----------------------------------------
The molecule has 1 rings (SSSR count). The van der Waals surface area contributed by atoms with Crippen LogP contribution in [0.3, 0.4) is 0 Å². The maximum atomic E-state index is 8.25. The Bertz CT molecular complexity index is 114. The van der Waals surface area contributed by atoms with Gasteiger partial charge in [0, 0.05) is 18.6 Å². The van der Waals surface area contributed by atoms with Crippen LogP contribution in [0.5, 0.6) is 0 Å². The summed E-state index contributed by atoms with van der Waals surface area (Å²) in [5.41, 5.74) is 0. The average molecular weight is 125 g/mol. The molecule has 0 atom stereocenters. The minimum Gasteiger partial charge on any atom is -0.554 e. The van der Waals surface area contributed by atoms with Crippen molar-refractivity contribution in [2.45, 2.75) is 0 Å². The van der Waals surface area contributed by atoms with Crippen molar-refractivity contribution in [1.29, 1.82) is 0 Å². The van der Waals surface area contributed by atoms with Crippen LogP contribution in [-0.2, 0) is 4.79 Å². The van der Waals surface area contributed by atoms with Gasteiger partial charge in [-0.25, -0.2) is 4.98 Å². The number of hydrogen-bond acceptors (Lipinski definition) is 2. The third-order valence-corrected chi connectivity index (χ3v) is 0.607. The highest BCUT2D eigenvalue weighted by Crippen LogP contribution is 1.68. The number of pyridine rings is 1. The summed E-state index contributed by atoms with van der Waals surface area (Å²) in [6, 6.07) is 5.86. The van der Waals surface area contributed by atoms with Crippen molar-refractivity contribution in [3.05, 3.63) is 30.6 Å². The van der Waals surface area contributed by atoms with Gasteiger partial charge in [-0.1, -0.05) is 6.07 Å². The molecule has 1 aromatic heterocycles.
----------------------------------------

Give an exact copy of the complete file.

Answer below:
The molecule has 1 rings (SSSR count). The van der Waals surface area contributed by atoms with Crippen LogP contribution in [0.3, 0.4) is 0 Å². The maximum atomic E-state index is 8.25. The Bertz CT molecular complexity index is 114. The van der Waals surface area contributed by atoms with Gasteiger partial charge in [0, 0.05) is 18.6 Å². The van der Waals surface area contributed by atoms with Crippen LogP contribution in [0.5, 0.6) is 0 Å². The summed E-state index contributed by atoms with van der Waals surface area (Å²) in [5.41, 5.74) is 0. The average molecular weight is 125 g/mol. The molecule has 0 atom stereocenters. The minimum Gasteiger partial charge on any atom is -0.554 e. The van der Waals surface area contributed by atoms with Crippen molar-refractivity contribution in [2.45, 2.75) is 0 Å². The van der Waals surface area contributed by atoms with Crippen molar-refractivity contribution in [1.29, 1.82) is 0 Å². The van der Waals surface area contributed by atoms with Crippen LogP contribution in [-0.2, 0) is 4.79 Å². The van der Waals surface area contributed by atoms with Gasteiger partial charge in [-0.25, -0.2) is 4.98 Å². The number of hydrogen-bond acceptors (Lipinski definition) is 2. The third-order valence-corrected chi connectivity index (χ3v) is 0.607. The highest BCUT2D eigenvalue weighted by Crippen LogP contribution is 1.68. The number of pyridine rings is 1. The summed E-state index contributed by atoms with van der Waals surface area (Å²) in [6, 6.07) is 5.86. The van der Waals surface area contributed by atoms with Crippen molar-refractivity contribution in [3.05, 3.63) is 30.6 Å². The van der Waals surface area contributed by atoms with Gasteiger partial charge in [-0.1, -0.05) is 6.07 Å². The molecule has 1 aromatic heterocycles.